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New Evidence Confirms Learning Protects Brain

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Tuesday, 16 Feb 2016 12:51 PM Current | Bio | Archive

The 94-year-old dynamo Betty White once told veterinarian Steve Dale, "I'll tell you how hooked in I am to crossword puzzles: I'm so hooked that when I puppy-train a dog, and put papers down, when I see a crossword puzzle, I grab it so the dog doesn't tinkle on it."

Betty White certainly believes in the brain-protective power of puzzles and games, even though lately researchers have been saying, "Not so much."

U.K. scientists tested brain-training on around 11,000 people and found that while they did better at the tasks they were training on, they didn't get sharper at unrelated cognitive tasks.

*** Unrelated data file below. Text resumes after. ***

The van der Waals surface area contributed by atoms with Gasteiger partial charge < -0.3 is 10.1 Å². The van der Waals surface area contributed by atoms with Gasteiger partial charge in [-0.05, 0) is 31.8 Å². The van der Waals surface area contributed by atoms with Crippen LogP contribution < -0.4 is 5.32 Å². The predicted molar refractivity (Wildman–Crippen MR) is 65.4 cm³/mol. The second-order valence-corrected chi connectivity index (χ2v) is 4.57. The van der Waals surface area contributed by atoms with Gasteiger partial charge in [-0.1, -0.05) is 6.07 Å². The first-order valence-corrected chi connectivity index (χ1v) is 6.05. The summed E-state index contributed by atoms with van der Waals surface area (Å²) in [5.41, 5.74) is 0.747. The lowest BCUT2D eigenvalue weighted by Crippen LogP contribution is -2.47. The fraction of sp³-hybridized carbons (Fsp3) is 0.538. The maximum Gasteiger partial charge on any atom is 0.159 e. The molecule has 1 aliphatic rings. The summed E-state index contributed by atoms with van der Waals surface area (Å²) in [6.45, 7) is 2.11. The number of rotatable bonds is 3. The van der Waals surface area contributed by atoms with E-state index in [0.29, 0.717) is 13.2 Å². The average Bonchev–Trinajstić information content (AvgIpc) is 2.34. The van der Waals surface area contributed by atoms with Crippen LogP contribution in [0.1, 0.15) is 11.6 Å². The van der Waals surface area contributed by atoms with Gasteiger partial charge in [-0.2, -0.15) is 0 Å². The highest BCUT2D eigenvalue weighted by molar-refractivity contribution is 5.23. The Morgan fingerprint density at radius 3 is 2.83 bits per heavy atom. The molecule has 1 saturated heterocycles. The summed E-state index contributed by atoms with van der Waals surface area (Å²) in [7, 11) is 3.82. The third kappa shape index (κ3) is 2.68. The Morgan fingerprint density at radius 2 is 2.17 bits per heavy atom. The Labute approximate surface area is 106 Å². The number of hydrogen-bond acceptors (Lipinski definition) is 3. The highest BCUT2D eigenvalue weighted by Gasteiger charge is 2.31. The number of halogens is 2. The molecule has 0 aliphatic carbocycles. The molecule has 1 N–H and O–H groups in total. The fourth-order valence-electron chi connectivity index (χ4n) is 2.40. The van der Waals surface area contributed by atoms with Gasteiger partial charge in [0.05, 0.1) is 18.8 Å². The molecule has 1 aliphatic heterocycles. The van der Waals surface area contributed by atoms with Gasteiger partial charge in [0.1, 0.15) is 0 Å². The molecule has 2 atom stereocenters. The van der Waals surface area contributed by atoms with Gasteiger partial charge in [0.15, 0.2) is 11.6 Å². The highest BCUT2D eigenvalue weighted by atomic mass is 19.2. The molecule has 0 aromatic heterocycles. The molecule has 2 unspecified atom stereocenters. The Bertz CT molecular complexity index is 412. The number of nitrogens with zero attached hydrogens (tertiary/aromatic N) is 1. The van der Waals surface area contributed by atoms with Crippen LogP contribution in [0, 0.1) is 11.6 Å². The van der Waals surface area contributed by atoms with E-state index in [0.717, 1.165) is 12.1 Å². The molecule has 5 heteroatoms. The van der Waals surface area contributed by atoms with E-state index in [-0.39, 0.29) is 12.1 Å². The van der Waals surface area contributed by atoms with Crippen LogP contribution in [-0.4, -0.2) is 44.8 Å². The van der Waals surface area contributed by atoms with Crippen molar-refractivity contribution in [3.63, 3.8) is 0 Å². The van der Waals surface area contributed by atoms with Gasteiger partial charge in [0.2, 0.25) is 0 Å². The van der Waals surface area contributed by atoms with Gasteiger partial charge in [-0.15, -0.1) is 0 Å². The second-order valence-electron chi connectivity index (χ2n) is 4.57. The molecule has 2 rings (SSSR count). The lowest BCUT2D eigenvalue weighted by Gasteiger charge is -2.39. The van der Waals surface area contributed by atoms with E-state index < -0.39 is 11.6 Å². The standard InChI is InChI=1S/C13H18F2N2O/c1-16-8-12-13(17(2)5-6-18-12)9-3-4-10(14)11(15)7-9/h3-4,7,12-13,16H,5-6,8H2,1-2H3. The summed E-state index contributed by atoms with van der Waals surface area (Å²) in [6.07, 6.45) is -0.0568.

Now, an in-depth brain study from the School of Behavioral and Brain Sciences at the University of Texas, Dallas, has determined that new learning and cognitive challenges are brain-protective as you age.

Studying a group of older folks who spent 15 hours a week over 14 weeks learning progressively more complicated skills in digital photography or quilting, researchers found that brain regions associated with attention and semantic processing began to modulate brain activity more efficiently.

"This," said the lead researcher, "Is some of the first experimental evidence that mentally-challenging leisure activities can actually change brain function and that it is possible that such interventions can restore levels of brain activity to a more youth-like state."

So be like Betty and protect your aging brain by spending time with friends, taking a class, walking 10,000 steps a day, meditating, and doing a crossword daily.
 

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U.K. scientists tested brain-training on around 11,000 people and found that while they did better at the tasks they were training on, they didn't get sharper at unrelated cognitive tasks.
aging, adult learning, brain health, Dr. Oz
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2016-51-16
Tuesday, 16 Feb 2016 12:51 PM
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